The Landscape Guide

Mile End Park

Mile End Park has more signs than strictly necessary

The expensive turf-roofed ecology pavilion sees little use, because ecology does not need indoor accommodation

The Grand Union Canal, which runs beside Mile End Park, provides a beautiful and useful space

The green bridge over the road sees much less use than the canal towpath which goes under the road.

London Landscape Plans: 1829, 1900, 1929, 1943, 1951, 1969, 1976, 1988, 1990, 1992, 2000, 2004, London landscape architecture

This may be the most expensive park ever made - and one of the least used. Every park planner should visit this park, before lifting a pencil or laying a finger on a keyboard. The park started well, as part of the 1943 plan, at the time of the 2004 plan was an on-going disaster. In story-book terms, this is what happened:

  1. Regent's Park set the standard. It was London's first great nineteenth century park. It was part of the Crown Estate and surrounded by the most palatial houses. Like a gentleman's park it was conceived as a place in which the aristocracy could exercise their carriages on Sunday afternoons. There were no public foot paths in the original design.
  2. A clamour arose for a similar park in London's East End. Victoria Park was built with some footpaths but its main feature was an encircling carriage drive, presumably intended to raise the social tone of a poor part of London.
  3. When Patrick Abercrombie produced his plan for London, in 1943, he still had the idea that motoring was an enjoyable leisure-time pursuit. The main connecting elements in his Open Space Plan were strips of parkway beside the proposed new 'arterial roads'.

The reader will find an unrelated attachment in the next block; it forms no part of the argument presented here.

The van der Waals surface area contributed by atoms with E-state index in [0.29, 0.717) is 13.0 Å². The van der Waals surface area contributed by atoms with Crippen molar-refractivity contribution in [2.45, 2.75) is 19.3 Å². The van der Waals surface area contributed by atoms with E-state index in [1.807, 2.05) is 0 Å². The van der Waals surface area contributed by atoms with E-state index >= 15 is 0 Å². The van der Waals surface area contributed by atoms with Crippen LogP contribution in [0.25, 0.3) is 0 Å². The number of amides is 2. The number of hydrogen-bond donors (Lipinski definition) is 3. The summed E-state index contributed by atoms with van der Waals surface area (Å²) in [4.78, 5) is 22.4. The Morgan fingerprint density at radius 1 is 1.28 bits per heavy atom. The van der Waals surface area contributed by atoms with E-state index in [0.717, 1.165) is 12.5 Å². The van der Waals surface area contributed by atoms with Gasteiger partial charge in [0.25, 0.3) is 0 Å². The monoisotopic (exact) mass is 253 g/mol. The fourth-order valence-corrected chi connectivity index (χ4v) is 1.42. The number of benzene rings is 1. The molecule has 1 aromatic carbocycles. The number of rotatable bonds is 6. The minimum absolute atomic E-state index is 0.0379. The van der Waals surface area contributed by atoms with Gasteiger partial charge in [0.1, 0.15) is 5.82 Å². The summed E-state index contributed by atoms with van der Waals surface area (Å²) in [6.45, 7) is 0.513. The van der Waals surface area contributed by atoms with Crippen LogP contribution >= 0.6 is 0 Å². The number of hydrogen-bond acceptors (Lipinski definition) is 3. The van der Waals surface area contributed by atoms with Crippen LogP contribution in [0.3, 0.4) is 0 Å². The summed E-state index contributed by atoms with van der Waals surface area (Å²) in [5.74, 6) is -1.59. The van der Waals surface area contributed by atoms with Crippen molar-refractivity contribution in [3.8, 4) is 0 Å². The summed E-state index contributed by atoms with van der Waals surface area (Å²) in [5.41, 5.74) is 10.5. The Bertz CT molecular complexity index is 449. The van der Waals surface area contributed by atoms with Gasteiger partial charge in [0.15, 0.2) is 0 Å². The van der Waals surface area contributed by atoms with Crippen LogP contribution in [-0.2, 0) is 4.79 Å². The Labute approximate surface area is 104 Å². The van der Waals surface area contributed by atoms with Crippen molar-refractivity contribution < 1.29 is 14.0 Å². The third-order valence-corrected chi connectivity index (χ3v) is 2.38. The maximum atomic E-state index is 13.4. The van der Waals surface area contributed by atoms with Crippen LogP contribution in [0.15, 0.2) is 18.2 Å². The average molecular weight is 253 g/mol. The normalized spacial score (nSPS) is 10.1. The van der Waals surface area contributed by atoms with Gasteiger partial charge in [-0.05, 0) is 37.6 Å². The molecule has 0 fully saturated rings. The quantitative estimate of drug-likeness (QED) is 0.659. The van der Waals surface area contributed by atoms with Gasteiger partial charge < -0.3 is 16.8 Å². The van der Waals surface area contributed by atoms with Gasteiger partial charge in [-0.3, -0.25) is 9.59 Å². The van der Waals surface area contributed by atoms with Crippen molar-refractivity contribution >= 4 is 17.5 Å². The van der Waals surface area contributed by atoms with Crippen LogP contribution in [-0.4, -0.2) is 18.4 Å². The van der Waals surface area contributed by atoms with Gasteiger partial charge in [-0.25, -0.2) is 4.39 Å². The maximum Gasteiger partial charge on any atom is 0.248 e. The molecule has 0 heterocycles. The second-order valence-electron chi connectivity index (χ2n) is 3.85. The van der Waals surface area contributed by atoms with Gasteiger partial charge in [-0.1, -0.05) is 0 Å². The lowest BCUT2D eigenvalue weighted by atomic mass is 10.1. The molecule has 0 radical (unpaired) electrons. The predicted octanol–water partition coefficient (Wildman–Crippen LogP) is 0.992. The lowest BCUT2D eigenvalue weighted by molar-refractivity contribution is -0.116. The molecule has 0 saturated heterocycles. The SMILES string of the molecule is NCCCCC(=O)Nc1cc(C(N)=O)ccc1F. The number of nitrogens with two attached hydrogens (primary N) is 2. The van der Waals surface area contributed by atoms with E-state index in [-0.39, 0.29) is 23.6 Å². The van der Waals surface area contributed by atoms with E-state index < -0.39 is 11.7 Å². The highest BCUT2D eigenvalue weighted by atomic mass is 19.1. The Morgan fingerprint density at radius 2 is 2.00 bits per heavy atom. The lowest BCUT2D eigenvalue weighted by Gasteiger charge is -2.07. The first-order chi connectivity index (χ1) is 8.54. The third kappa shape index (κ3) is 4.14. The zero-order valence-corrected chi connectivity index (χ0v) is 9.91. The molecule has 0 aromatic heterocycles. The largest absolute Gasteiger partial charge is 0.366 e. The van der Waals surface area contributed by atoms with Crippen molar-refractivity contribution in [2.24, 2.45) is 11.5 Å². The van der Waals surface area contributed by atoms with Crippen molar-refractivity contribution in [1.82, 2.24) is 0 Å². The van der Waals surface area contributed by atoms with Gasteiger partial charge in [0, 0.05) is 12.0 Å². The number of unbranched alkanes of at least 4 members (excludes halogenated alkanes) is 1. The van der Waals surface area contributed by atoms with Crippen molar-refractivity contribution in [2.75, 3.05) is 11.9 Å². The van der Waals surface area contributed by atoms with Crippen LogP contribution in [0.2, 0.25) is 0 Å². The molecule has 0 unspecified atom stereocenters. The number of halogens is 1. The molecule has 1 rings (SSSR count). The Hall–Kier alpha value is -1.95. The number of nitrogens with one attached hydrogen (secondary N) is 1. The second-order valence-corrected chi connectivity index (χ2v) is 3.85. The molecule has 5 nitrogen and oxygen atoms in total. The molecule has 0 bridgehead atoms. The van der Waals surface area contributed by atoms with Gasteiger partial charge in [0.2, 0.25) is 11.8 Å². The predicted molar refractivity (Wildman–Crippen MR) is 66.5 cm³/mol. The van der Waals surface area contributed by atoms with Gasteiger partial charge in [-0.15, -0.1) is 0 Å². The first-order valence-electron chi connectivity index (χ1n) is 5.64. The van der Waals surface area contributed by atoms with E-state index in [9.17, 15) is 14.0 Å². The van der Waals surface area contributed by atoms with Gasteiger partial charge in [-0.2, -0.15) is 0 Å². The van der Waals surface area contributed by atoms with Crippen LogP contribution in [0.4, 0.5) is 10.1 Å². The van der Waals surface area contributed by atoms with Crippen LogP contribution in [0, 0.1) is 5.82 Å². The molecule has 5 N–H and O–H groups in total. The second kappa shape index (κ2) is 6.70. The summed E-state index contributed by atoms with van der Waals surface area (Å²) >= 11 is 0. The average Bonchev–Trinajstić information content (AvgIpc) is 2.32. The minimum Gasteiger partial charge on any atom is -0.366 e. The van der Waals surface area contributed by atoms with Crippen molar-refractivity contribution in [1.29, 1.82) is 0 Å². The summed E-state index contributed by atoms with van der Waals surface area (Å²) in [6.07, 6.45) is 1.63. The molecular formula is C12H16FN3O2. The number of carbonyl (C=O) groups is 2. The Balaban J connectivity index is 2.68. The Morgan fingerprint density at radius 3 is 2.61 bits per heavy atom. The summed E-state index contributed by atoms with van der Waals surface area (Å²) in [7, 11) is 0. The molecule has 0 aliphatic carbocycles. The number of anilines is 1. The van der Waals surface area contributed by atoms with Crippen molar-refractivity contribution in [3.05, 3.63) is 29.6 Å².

4. One of these connecting strips became the appositely named Mile End Park. The land was assembled over a long period by a process of compulsory purchase and gradually laid out as temporary or permanent greenspace.
  5. By 1990 it was apparent that the park was semi-derelict jumble of underused land. Consultants were appointed and they decided that the park should have a 'green spine' as its main feature. This decision ignored two fundamental points (1) the Grand Union Canal, which runs beside the park, functions as a highly effective route, because people love being beside water (2) the actual park has no need for a spine because its north and south ends are not origins or destinations for pedestrians, cyclists, dogs, cats or parrots.

The most intensively used part of Mile End Park is, unsurprisingly, the land beside the canal. The central spine walk, which cost so much to make, is unattractive to visitors. Nor are the vacant expanses of grass and shrubbery at all well used. It is a great disappointment - and a continuing lesson that:

  • landscape planning should be done landscape planners
  • landscape architecture should be done by landscape architects

Architects, town planners and engineers may well have an interest in landscape architecture and planning, just as I have an interest in cardiology. But we lack the necessary expertise to give a professional service.

Mile End Park Cost/Visit

The land for Mile End Park was compulsorily purchased, at existing use prices. By 2005, the park comprised 90 acres of land. See Mile End Park. Residential land in Tower Hamlets cost approx £6m/acre in 2005 (see LS Planning Consultants website). This gives a cost, in 2005 prices, of £540m. If we ignore the demolition cost for the housing and industry which previously occupied the site and give an estimate of park construction cost of £300/m2, then the construction cost comes out at £100m (since The Green Bridge and Terrace Garden cost £25m, this may well be a conservative estimate). Since I counted 120 people in the park on a hot summer afternoon, let us make the generous assumptions that the average use through the year is 100 visitors/hour for 12 hours/day and that the park can be maintained with a staff of 10 people at a salary + overhead cost of £40,000/year each. If the capital cost (£540m+£100m+£25m= £665m) is amortized over 30 years (£665/30= £22m/year) then the following estimates can be made, in 2005 prices:

Capital cost per year £22m
Maintenance cost per year £400,000

Number of park visits per year

Cost per park visit £51.14

This may be only half the cost of a visit to the Royal Opera, but it still seems rather a lot to exercise a dog.